Steady-state creep occurs via atomic diffusion, either as a mass transport mechanism in itself (“diffusion creep”) or as a rate determining step in dislocation motion (“dislocation creep”). In diffusion creep, transport occurs on the scale of the grain, so coarser grains lead to slower creep rates. Like diffusion, the creep rate has an Arrhenius dependence on temperature. It also has a power-law dependence on stress. The value of the stress exponent indicates which mechanism of creep is acting. For diffusion creep, the exponent is around unity, while for dislocation creep it is usually higher (~3-8).
You should now be familiar with a particular experimental set-up to measure creep-rate as a function of stress and temperature. You should also understand how to use experimental data to calculate the stress exponent and the activation energy of creep.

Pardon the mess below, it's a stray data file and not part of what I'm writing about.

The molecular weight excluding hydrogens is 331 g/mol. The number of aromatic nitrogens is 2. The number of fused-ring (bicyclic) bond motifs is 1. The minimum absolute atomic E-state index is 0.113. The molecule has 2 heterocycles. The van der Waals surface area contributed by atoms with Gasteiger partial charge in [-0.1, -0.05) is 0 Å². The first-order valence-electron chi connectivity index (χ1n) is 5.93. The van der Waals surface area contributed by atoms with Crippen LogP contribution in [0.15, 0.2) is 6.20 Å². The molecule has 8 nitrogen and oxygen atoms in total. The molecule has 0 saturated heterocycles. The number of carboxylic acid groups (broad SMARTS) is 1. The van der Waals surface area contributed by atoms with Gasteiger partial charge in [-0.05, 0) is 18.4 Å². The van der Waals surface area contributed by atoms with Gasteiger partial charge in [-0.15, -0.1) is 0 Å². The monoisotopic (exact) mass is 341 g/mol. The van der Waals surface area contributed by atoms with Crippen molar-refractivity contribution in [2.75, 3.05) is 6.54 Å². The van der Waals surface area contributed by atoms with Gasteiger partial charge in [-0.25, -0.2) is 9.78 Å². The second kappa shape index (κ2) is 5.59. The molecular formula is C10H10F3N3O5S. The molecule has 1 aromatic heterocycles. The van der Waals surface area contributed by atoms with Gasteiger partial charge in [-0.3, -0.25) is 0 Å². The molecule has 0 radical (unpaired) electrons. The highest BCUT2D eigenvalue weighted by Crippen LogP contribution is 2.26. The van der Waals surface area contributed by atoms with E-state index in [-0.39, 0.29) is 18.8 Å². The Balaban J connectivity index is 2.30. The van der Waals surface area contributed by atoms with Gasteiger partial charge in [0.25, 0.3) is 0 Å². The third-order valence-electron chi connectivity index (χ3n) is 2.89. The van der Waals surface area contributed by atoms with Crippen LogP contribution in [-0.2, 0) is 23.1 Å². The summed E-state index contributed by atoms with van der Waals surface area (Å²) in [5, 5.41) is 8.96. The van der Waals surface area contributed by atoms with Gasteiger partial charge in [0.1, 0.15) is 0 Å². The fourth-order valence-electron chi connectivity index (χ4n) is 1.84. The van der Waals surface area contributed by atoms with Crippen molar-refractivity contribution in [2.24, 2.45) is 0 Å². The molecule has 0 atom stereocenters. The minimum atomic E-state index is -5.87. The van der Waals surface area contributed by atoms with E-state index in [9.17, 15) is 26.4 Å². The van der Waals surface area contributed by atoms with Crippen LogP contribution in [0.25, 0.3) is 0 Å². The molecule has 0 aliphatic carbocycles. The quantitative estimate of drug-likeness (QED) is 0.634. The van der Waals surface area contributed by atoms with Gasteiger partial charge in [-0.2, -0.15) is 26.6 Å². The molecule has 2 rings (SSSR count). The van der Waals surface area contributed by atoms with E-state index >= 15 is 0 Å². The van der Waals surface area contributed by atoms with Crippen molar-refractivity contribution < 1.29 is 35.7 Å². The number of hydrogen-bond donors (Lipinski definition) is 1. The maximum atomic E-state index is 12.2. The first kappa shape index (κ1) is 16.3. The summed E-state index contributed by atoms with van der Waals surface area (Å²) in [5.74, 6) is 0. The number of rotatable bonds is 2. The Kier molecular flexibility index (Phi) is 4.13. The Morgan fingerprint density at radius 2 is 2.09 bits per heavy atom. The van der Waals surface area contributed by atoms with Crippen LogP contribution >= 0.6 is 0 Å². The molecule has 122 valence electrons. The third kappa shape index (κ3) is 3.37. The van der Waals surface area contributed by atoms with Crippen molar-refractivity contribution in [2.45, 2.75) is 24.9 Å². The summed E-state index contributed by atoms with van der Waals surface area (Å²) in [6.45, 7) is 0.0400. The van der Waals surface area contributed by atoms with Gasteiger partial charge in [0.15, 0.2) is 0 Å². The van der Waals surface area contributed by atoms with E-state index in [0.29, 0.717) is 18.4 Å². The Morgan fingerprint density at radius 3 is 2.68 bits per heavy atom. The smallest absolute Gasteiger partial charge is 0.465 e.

This TLP has largely focused on the creep of solder, since this can be observed on a short timescale at quite low temperatures. It is important to realise that most metals do not experience creep at room temperature, but that it can be a problem at high temperatures even if the material is operating under stresses much lower than its yield stress.
Materials can be engineered to resist creep. Removing grain boundaries increases
the material’s resistance to diffusional creep. An array of finely spaced
precipitates can inhibit the motion of dislocations. These methods are used
in the manufacture of nickel-based superalloys for use in aero-engine turbine
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